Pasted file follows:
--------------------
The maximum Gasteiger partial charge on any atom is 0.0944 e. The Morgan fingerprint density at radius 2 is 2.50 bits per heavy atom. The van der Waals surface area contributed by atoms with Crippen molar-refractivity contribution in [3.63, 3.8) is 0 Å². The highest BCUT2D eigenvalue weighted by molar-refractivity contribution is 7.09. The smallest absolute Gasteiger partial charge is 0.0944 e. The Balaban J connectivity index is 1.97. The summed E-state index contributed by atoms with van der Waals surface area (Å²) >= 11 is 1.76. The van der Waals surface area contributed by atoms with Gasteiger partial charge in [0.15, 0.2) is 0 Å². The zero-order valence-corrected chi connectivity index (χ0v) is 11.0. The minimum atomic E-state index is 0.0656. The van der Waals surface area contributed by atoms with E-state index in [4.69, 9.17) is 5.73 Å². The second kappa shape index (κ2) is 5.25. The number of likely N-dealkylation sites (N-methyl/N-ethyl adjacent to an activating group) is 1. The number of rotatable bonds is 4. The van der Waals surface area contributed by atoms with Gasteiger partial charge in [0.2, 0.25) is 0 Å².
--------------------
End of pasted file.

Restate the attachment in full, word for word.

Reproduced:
The maximum Gasteiger partial charge on any atom is 0.0944 e. The Morgan fingerprint density at radius 2 is 2.50 bits per heavy atom. The van der Waals surface area contributed by atoms with Crippen molar-refractivity contribution in [3.63, 3.8) is 0 Å². The highest BCUT2D eigenvalue weighted by molar-refractivity contribution is 7.09. The smallest absolute Gasteiger partial charge is 0.0944 e. The Balaban J connectivity index is 1.97. The summed E-state index contributed by atoms with van der Waals surface area (Å²) >= 11 is 1.76. The van der Waals surface area contributed by atoms with Gasteiger partial charge in [0.15, 0.2) is 0 Å². The zero-order valence-corrected chi connectivity index (χ0v) is 11.0. The minimum atomic E-state index is 0.0656. The van der Waals surface area contributed by atoms with E-state index in [4.69, 9.17) is 5.73 Å². The second kappa shape index (κ2) is 5.25. The number of likely N-dealkylation sites (N-methyl/N-ethyl adjacent to an activating group) is 1. The number of rotatable bonds is 4. The van der Waals surface area contributed by atoms with Gasteiger partial charge in [0.2, 0.25) is 0 Å².